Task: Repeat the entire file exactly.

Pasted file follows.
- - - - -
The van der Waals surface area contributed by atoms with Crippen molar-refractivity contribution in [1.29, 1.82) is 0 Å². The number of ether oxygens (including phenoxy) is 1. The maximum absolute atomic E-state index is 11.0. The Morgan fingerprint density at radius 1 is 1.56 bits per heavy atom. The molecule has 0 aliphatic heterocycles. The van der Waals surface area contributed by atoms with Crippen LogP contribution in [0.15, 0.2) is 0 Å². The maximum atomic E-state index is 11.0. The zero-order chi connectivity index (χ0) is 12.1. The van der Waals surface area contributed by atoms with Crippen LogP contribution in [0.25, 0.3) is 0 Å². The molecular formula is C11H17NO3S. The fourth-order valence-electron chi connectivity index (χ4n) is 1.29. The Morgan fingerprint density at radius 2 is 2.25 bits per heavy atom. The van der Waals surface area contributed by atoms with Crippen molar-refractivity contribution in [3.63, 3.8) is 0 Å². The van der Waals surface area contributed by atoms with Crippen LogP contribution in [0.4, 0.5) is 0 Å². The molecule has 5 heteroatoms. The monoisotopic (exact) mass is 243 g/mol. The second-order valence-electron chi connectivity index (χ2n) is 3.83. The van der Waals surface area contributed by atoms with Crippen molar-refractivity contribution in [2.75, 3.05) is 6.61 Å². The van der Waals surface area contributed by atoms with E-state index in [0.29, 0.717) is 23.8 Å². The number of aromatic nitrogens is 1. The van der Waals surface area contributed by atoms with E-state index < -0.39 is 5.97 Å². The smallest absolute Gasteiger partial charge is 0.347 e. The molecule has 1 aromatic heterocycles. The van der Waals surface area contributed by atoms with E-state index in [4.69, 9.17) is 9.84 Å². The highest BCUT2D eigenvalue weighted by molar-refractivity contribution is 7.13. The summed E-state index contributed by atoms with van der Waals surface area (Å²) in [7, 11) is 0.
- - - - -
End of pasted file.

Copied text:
The van der Waals surface area contributed by atoms with Crippen molar-refractivity contribution in [1.29, 1.82) is 0 Å². The number of ether oxygens (including phenoxy) is 1. The maximum absolute atomic E-state index is 11.0. The Morgan fingerprint density at radius 1 is 1.56 bits per heavy atom. The molecule has 0 aliphatic heterocycles. The van der Waals surface area contributed by atoms with Crippen LogP contribution in [0.15, 0.2) is 0 Å². The maximum atomic E-state index is 11.0. The zero-order chi connectivity index (χ0) is 12.1. The van der Waals surface area contributed by atoms with Crippen LogP contribution in [0.25, 0.3) is 0 Å². The molecular formula is C11H17NO3S. The fourth-order valence-electron chi connectivity index (χ4n) is 1.29. The Morgan fingerprint density at radius 2 is 2.25 bits per heavy atom. The van der Waals surface area contributed by atoms with Crippen molar-refractivity contribution in [3.63, 3.8) is 0 Å². The van der Waals surface area contributed by atoms with Crippen LogP contribution in [0.4, 0.5) is 0 Å². The molecule has 5 heteroatoms. The monoisotopic (exact) mass is 243 g/mol. The second-order valence-electron chi connectivity index (χ2n) is 3.83. The van der Waals surface area contributed by atoms with Crippen molar-refractivity contribution in [2.75, 3.05) is 6.61 Å². The van der Waals surface area contributed by atoms with E-state index in [0.29, 0.717) is 23.8 Å². The number of aromatic nitrogens is 1. The van der Waals surface area contributed by atoms with E-state index < -0.39 is 5.97 Å². The smallest absolute Gasteiger partial charge is 0.347 e. The molecule has 1 aromatic heterocycles. The van der Waals surface area contributed by atoms with E-state index in [4.69, 9.17) is 9.84 Å². The highest BCUT2D eigenvalue weighted by molar-refractivity contribution is 7.13. The summed E-state index contributed by atoms with van der Waals surface area (Å²) in [7, 11) is 0.